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Korean World War II Laborers In Sakhalin Sue Japan For Lost Postal Savings, Insurance Premiums

Eleven Koreans who were recruited to work at Sakhalin Island during World War II and their relatives have sued the Japanese government and postal agency on Tuesday to recover lost savings deposits and life insurance premiums.

The plaintiffs, Eight men and three women, including bereaved family members who live in Japan, South Korea and Sakhalin, filed the lawsuit with the Tokyo District Court.

The plaintiffs said they opened savings accounts and bought life insurance policies from Japan Post depositing from 56 cents to $37.67 when they lived in Sakhalin, a Japanese occupied territory during the war.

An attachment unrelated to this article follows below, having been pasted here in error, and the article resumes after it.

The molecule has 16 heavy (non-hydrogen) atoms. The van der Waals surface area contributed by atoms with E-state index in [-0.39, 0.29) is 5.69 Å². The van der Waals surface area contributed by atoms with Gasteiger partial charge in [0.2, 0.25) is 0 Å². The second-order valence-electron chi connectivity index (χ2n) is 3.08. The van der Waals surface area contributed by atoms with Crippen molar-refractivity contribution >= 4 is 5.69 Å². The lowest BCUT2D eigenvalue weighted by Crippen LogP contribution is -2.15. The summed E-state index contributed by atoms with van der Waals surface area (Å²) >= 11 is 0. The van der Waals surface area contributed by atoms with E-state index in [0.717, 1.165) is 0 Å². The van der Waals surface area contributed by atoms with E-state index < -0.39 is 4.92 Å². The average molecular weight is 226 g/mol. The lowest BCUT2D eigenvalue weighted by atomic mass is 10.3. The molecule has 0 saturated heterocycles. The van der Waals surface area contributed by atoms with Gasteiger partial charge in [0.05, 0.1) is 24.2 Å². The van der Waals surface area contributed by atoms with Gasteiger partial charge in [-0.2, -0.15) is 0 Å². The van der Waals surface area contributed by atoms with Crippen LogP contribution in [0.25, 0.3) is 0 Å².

When the post offices closed after the island became a territory of the Soviet Union at the end of the war, the plaintiffs could not withdraw their postal savings or get a refund of their life insurance premiums.

The Koreans were not able to return to their own countries until 1990 and was not informed by the Japanese government on how to reclaim their money.

The group seeks $244,000, which is the present-day equivalent of their savings deposits and life insurance funds, with the Japan Post office in Sakhalin during World War II.

© AHN

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